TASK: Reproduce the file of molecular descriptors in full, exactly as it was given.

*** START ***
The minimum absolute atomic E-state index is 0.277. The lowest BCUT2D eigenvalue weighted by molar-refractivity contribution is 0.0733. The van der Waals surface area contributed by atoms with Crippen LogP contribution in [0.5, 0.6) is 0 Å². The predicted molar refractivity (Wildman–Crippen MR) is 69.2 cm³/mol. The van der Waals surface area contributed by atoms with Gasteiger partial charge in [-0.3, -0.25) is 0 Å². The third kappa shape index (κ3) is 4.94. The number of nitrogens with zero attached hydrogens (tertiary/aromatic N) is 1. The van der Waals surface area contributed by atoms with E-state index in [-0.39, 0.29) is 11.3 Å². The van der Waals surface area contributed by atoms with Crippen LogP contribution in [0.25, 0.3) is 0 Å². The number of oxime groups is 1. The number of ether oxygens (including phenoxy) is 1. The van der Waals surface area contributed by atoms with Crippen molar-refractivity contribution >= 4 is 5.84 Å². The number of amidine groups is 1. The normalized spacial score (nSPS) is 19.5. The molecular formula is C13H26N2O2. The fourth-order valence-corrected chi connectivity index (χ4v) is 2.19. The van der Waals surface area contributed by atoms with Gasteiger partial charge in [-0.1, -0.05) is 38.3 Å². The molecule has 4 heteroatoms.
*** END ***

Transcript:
The minimum absolute atomic E-state index is 0.277. The lowest BCUT2D eigenvalue weighted by molar-refractivity contribution is 0.0733. The van der Waals surface area contributed by atoms with Crippen LogP contribution in [0.5, 0.6) is 0 Å². The predicted molar refractivity (Wildman–Crippen MR) is 69.2 cm³/mol. The van der Waals surface area contributed by atoms with Gasteiger partial charge in [-0.3, -0.25) is 0 Å². The third kappa shape index (κ3) is 4.94. The number of nitrogens with zero attached hydrogens (tertiary/aromatic N) is 1. The van der Waals surface area contributed by atoms with E-state index in [-0.39, 0.29) is 11.3 Å². The van der Waals surface area contributed by atoms with Crippen LogP contribution in [0.25, 0.3) is 0 Å². The number of oxime groups is 1. The number of ether oxygens (including phenoxy) is 1. The van der Waals surface area contributed by atoms with Crippen molar-refractivity contribution >= 4 is 5.84 Å². The number of amidine groups is 1. The normalized spacial score (nSPS) is 19.5. The molecular formula is C13H26N2O2. The fourth-order valence-corrected chi connectivity index (χ4v) is 2.19. The van der Waals surface area contributed by atoms with Gasteiger partial charge in [-0.1, -0.05) is 38.3 Å². The molecule has 4 heteroatoms.